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Top talent needed

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By John Riddell

Now that we are in a period of nearly full employment, people have many job choices. The days of taking any job you can get and hanging on for dear life are over. Managers, executives and everyday employees can choose to join an organization or not. They expect that in addition to their paycheck, they have a right to expect good treatment in the forms of recognition for good work, a reasonable work schedule and respect from managers and others. Many will ask about the values of the organization as well as its goals.
Most business leaders from Jack Welch to Jeff Bezos will tell you that attracting and retaining top executive talent largely determines the long-term success of the organization. The best organizations make the recruitment of people a top priority.
When businessman Donald Trump was elected, I thought we would benefit from a “business” approach to bringing in top talent. We need the recruitment of exceptional and highly ethical people like Tom Ridge, who served as the first director of Homeland Security, or Robert Gates, who ran the CIA and Defense Department under both Bush and Obama. Both were recruited and brought back to government service.
One big difference between the corporate world and family owned businesses is the way they hire. For corporations, hiring, especially in leadership roles, includes exhaustively checking backgrounds to ensure that claimed accomplishments are real. Corporations develop detailed job descriptions which make clear the skills and attributes necessary to succeed. Candidates are selected based on their having those success skills, attributes and a track record of success.
Family businesses, on the other hand, tend to hire family members and individuals with whom the business head has a personal relationship. In other words, they hire friends and family. By not basing hiring decisions on competency, these organizations are certain to incur high turnover and unsuccessful managers.
The president’s hiring model is more like he was still running the Trump family business. Friendship and loyalty are his principle criteria. The president told us he would bring in successful people, and he certainly has done that. However, many also have oversized egos and have not succeeded. So far 23 top administration incumbents have either been fired or resigned from this 15-month-old administration.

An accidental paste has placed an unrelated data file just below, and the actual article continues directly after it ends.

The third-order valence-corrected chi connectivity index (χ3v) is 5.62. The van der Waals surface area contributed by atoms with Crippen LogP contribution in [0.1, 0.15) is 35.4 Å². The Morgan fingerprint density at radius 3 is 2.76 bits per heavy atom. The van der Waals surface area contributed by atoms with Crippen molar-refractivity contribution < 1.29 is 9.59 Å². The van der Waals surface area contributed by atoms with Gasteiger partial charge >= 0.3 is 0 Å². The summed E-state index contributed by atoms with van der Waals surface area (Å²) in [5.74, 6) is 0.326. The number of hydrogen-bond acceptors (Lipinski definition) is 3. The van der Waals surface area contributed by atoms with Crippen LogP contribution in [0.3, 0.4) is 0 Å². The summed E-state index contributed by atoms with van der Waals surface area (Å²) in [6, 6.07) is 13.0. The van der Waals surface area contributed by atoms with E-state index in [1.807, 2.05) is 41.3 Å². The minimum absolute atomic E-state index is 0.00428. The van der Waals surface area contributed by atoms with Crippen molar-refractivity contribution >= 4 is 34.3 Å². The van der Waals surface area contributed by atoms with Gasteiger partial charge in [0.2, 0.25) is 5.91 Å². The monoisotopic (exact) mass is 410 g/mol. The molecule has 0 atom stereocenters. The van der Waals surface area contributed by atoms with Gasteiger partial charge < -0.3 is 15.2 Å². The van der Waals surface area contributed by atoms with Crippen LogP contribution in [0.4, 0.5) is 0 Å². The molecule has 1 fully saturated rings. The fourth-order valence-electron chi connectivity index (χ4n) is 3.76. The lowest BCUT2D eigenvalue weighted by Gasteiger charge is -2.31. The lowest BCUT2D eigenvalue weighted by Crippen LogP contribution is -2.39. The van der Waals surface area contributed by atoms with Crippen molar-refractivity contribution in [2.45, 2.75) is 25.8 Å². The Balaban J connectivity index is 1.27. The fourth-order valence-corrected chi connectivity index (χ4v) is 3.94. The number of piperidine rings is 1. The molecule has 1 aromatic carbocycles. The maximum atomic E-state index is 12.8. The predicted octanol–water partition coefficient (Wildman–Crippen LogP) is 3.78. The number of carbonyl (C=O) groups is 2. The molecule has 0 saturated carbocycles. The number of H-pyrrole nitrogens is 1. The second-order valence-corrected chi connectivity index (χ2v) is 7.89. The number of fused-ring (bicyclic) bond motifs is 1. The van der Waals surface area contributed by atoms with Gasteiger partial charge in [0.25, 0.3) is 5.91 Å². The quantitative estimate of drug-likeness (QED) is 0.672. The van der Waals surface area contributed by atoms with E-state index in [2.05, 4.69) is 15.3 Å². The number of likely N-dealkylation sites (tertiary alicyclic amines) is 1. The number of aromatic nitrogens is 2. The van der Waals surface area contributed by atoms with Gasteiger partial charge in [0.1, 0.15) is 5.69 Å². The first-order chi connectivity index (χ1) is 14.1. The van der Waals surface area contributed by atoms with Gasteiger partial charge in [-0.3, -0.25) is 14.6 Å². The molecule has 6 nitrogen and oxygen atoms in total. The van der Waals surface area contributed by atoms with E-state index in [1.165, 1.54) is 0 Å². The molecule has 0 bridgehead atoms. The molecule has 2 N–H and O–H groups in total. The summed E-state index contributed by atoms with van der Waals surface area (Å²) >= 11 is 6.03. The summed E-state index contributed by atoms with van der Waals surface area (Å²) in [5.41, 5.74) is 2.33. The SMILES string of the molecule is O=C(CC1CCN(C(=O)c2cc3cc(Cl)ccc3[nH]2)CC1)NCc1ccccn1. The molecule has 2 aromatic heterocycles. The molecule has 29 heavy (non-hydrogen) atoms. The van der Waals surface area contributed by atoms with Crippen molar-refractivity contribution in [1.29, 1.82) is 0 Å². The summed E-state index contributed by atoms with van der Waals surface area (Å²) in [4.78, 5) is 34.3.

Excessive churn within the leadership of any organization is disruptive and expensive. When firings are required the organization loses the confidence of rank and file workers. As leaders come and go, the priorities within the organization change causing expensive and confusing directional changes.
Originally, Gov. Chris Christie was to choose the candidates for the Trump administration, but President Trump fired him and didn’t replace him with anyone. It appears that loyalty to the president and friendship or familiarity outweigh matching candidate skills with job success requirements.
It appears that we have dodged a bullet concerning the president’s selection of his personal physician to head the VA. This could well be the most difficult job in government. The VA organization provides health care services to eligible military members in VA facilities and outpatient clinics. Additionally, they oversee many non-health care benefits, including disability compensation, a huge claims administration operation, vocational rehabilitation, education assistance, home loans, life insurance and burial services. The VA Secretary oversees 375,000 employees and an annual budget of $273 billion. The nominee for this job was his personal doctor whose background doesn’t show relevant experience. Earlier, the president announced he would nominate his pilot to head the Federal Aviation Administration.
It is an honor to be tapped to work in important areas of our government. The salaries are not high, but many exceptional leaders are willing to make less while serving in government leadership positions. There are outstanding individuals whose patriotism would make them candidates to be brought in to run our government. Why not recruit them and abandon cronyism?

Jim Rohrer of Evergreen is a business consultant and author of the bi-books “Improve Your Bottom Line … Develop MVPs Today” and “Never Lose Your Job … Become a More Valuable Player.” Jim’s belief is that common sense is becoming less common. (More about Jim at www.theloyaltypartners.com.)